<p>Well detailed instructions - and explanations for the reasons for doing a step. I love the idea of laser cutting the pattern - and thanks for the great tip on soaking the laser cut leather in warm water! As with kerfing for wood, one can use the same patterns for the heavy leather, too. Some really cool patterns for kerfing.</p>
<p>Yes indeed, I am only just learning about all the amazing things to be done with the right patterning. Kerfing is awesome, check out this other users work: </p><p><a href="https://www.instructables.com/id/Curved-Kerf-Bending-Part-2/">https://www.instructables.com/id/Curved-Kerf-Bendin...</a></p><p>Also his website: </p><p><a href="http://fequalsf.blogspot.com/">http://fequalsf.blogspot.com/</a></p>
<p>Beautiful! </p>
<p>Thanks!</p>
<p>These turned out so well! </p>
<p>Thanks Natalie! </p>
<p>Nice work. Beautiful piece!</p>
<p>Thank you!</p>
Nice 'table! Bravo and thanks for sharing!
<p>Thanks very much!</p>
<p>Gorgeously beautiful! You are a genious! Leather is one of my favorite materials. Have you tried using kangaroo leather? It is supposed to be the thinnest and strongest. Thank you for sharing your brilliance and talent! </p>
<p>Thank you! I have never used kangaroo leather but I will look out for it the next time I go leather shopping. I believe it is used commonly for cycling shoes for the reasons you mentioned. Do you make leather goods too?</p>
<p>Artistic minds and well trained hands would create beautiful work like yours. I voted for you. You're the president of leather crafts!</p>
<p>I promise to make leather crafts great again!!!</p>
<p>Amazing, now if I could just figure out where I left my laser cutter! :)</p>
<p>Doh!</p>
Lot of talent put in the craft
<p>Thank you sir!</p>
<p>It's a little funny how you were talking about not having a sewing machine and then turn around and use a laser cutter. In any case, great shoe. The pattern is really quite striking.</p>
<p>I am sure there are people who own laser cutters but not industrial sewing machines... in any case, these shoes can be made with patience and a sharp knife, but a laser cutter is quicker!</p>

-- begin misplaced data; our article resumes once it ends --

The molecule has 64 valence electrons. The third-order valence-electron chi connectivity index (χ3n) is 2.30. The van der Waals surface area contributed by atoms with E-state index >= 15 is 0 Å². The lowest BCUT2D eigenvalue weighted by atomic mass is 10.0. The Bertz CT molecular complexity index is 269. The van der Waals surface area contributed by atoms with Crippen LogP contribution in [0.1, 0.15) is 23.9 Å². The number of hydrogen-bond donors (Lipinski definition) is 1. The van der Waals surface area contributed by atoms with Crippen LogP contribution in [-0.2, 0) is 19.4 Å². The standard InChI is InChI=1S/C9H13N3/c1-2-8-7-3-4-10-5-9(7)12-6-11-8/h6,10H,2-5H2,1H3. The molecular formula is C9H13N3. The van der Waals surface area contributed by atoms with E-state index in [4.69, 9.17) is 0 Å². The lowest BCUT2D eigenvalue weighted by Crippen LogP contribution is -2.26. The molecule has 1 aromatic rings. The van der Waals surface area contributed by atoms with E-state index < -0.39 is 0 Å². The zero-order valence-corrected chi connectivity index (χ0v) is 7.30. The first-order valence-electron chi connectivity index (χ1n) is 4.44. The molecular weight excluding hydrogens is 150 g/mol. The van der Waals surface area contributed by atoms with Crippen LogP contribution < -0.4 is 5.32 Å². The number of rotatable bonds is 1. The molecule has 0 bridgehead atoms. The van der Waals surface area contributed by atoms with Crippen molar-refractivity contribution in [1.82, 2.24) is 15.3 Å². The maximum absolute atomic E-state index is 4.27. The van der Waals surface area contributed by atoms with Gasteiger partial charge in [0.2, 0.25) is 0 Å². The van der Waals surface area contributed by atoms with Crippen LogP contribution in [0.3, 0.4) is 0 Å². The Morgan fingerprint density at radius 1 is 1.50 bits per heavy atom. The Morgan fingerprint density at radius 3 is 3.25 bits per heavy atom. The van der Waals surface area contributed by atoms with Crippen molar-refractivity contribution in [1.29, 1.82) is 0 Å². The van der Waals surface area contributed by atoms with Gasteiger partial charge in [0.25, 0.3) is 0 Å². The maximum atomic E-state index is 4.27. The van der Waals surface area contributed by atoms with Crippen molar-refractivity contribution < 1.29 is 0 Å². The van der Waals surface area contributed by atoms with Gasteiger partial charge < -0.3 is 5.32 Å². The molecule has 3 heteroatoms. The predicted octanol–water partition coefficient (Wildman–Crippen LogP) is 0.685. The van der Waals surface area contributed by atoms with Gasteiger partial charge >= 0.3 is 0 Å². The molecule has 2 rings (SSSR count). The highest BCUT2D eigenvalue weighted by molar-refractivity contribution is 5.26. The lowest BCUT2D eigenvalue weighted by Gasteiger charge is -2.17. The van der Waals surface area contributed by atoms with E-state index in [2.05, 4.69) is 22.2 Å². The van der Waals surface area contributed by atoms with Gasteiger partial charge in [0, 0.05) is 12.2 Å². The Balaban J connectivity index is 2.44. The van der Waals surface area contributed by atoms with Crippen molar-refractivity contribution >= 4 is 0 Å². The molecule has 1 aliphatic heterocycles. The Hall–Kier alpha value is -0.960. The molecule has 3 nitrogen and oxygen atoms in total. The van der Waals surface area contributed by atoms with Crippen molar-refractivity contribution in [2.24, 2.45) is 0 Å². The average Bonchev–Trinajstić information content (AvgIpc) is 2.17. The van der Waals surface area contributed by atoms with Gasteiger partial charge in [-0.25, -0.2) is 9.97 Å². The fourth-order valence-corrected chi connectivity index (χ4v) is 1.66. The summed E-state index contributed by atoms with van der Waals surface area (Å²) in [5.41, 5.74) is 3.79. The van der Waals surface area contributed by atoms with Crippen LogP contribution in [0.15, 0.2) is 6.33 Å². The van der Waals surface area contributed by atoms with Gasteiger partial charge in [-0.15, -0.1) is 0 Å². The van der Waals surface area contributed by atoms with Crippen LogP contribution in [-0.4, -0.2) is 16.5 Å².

<p>Wow! This is amazing though, I fear, not for the novice. Thank you for sharing!</p>
<p>I was a novice once too! And certainly no master... check out my other Instructables- I am slowly trying to cover the main processes involved in making shoes</p>
<p>Very nice work. I have never made shoes, and not sure if I ever will, however, getting an insight to the process was fascinating. Thank You</p>
<p>Thank you, I really enjoy teaching people the art of shoemaking so it is my pleasure to share the process on Instructables</p>
<p>Lovely work. Look like they are from a high end manufacturer. The slits in the back look more comfortable than those in huaraches and the laser burn edges look like they add dimension. Thanks.</p>
<p>I am constantly trying to improve my skills and comments like these serve as a great encouragement- thank you!</p>
<p>These are so beautiful Alex! Thanks for sharing your craft with our community.</p>
<p>Thank you so much!</p>
<p>Beautiful patterns in the leather! If there's ever an affordable water jet cutter for home use, it won't burn the edges. Thanks!</p>
<p>Good suggestion. I would like to try that out sometime</p>
Excellent! I really like the shoes and the way are made.
<p>Thanks!</p>
<p>Nice I like this </p>
<p>Thanks!</p>
<p>O my goodness! I am so enamored with these. </p><p> I do question whether those slits on the back of the heel will cause blisters though. On the one hand, I see how they will make the shoe more comfortable, but in a worst case senecio, I can see them acting as the nubs on a cheese grater, mutilating the back of the foot with every step.</p>
<p>Hi there, thanks for your comment. The leather should become soft and pliable with time and I don't think that there will be a problem with blisters. I encourage you to make the Instructable and then tell me how they feel</p>